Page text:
What terrifies the right wing


The right-wing exhibits all the signs of a defeated group.

They launch counterattacks, but do not expect them to succeed. Their highest goal — both aboveground and underground — seems to be to lessen the decline, or to hold out waiting for some magic future day when judgment comes.

The aboveground Right formed of the accepted right-wing parties talks glowingly of “bipartisanship” and “pragmatism” but these compromises never work in their favor. The underground right phrase their ideas in such antisocial terms that they guarantee they will never be supported, creating a clubhouse where they can say naughty words but will never affect any change.

These are at best actions to hold back the defeat from further expansion, but they’re strictly rearguard. There is no seizing of the initiative. That is because the right has no hope it can succeed.

On the surface, their pessimism is understandable. Since 1789, the West has steadily turned leftward. After the first world war, this habit really picked up, and gained steam with the Great Depression when many starved and socialism seemed like a tempting idea. Then WWII happened, and after that, the disaster of revelations about the Soviets who were out-of-the-closet totalitarians that the left had been cheering for for the previous three decades.

This is why the one thing that disturbs the Right, terrifies them and drives them into rage is a simple thing:


They don’t dare hope for real change. That puts everything on the line. With hope, they have something to lose. With hope, there’s a chance they might fail. After years of feeling beaten, marginalized and thoroughly out-maneuvered, hope is too much to ask. Seeing it drives them into a tempest of doubt, resentment and neurotic self-criticism.

But perhaps they should reconsider.

As the saying goes, “it’s always darkest just before dawn,” and the right should take this to heart. Liberalism is like most terrible ideas a process that works so long as it is not tested. Whenever it comes up against reality, it implodes.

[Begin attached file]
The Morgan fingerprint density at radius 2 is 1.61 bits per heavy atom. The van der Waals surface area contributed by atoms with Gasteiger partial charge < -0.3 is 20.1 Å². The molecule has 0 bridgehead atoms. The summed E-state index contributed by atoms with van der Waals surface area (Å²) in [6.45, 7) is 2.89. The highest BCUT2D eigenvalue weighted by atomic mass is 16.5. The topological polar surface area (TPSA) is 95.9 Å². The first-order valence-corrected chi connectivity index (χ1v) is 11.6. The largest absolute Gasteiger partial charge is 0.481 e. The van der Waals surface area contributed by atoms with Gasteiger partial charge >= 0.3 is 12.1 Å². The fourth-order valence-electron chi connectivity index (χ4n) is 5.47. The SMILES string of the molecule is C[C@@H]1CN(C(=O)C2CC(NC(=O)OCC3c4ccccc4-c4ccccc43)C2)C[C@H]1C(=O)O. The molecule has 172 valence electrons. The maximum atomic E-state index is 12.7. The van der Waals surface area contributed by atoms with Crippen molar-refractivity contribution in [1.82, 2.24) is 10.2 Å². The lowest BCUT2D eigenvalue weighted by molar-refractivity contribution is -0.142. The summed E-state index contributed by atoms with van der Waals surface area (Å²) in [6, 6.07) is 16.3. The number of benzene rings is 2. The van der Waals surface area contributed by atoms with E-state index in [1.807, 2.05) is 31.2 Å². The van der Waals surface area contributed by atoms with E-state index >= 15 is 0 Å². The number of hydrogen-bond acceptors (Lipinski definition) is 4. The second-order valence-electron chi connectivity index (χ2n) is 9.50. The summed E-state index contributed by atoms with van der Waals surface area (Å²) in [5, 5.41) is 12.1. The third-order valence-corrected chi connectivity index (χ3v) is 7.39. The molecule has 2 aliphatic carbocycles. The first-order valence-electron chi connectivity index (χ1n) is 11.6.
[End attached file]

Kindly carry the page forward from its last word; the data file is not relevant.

Most people support liberalism for social reasons. They want their friends to think they’re nice. They want to expand the franchise to as many people as possible, and attract people to their personal projects and ideas. Chanting popular ideas that make it seem like our society is not decaying inward, but actually succeeding, gives everybody warm feelings. And then out come the pocketbooks.

At the same time, people are tiring of perpetual war. Liberalism knows one mode: revolution. It phrases all of its reforms as wars for progress. After lifetimes at war, people stop believing. They begin to feel that sinking feeling, like the best years of their lives perhaps were misspent.

Right now, the West is experiencing a let-down. We were told in 1968 that when the hippies took over, human goodness would reign. What we got instead was endless corruption, a broken system and multiplication of the social problems we had in the past. The more we try to buy our way out of depressions with socialism, the more our money becomes worthless and our society breaks down.

People are ready for change. The Right isn’t ready for them.